Being military watches, they differ from the original Seamaster 300 ref. ST 165.024 in a few notable ways. Besides the military issue markings at the back, they also feature fixed bars between the lugs, an encircled “T” on the dial to indicate the use of tritium, mil-spec hands, and a screw-down crown.
What Exactly Is Mil-Spec?
A “mil-spec” is a watch made according to military specifications outlined by a national government. Many watch companies delivered military issued watches over the course of the 20th century. The majority were based on civilian models, and were generally more robust, retaining only the most useful features. The most well-known military diving wristwatches are the Omega Seamaster 300, and the Rolex Military Submariner, also known as the MilSub, which adopted some of the characteristics of the Seamaster 300 and eventually replaced it as the Royal Navy’s chosen diver. Panerai also made military diving watches, but these were only available to the public much later.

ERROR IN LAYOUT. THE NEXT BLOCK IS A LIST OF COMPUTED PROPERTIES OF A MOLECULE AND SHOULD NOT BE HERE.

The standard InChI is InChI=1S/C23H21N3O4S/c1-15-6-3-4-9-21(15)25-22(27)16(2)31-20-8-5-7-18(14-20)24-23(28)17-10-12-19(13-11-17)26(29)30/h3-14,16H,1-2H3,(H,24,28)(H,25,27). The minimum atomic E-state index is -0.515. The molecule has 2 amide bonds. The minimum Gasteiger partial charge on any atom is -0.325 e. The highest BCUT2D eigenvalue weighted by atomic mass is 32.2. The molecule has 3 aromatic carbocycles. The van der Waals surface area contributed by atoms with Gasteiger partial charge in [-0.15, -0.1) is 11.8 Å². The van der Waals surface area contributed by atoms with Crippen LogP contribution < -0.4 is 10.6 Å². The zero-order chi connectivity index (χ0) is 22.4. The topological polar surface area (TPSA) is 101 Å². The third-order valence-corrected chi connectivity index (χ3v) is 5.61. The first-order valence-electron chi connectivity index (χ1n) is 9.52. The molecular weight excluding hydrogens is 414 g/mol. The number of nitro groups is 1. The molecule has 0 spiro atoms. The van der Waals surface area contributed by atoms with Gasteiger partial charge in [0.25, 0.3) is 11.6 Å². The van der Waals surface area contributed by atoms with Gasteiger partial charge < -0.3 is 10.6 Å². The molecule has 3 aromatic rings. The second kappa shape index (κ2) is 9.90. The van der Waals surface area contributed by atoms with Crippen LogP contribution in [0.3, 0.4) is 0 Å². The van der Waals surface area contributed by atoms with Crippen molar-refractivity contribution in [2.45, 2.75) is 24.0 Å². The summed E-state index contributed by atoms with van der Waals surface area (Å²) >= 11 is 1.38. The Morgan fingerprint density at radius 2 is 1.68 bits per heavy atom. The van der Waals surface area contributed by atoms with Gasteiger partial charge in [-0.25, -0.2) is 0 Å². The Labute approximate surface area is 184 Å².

Fisher’s Seamaster was delivered to the British Royal Navy in 1968, and for a few years it served him well. Fisher kept meticulous records of his missions in his personal log, which provides a fascinating account of the life of Royal Navy diver. While the watch is not mentioned (why would it be?), we know he had to have been wearing it, both because it was part of his official diving gear and because it was a vital part of his diving gear. What isn’t clear is how Fisher managed to hold onto the watch. The most probable explanation is that he reported it lost, perhaps after the Ministry of Defense’s decision in 1971 to replace the Seamaster 300 with the MilSub. Or maybe even before? There is an entry for the "search of a lost watch" on December 15, 1969.
Fisher’s Seamaster 300 was discovered by a private collector following what was described to me as a "fierce hunt"and it was sold only once to second private collector. The watch now comes to Phillips via the latest owner and this is the first time it is being offered publicly via auction. For this reason it should attract loads of interest, and it will be very interesting to see what collectors believe is a fair price for a truly field-tested mil-spec dive watch.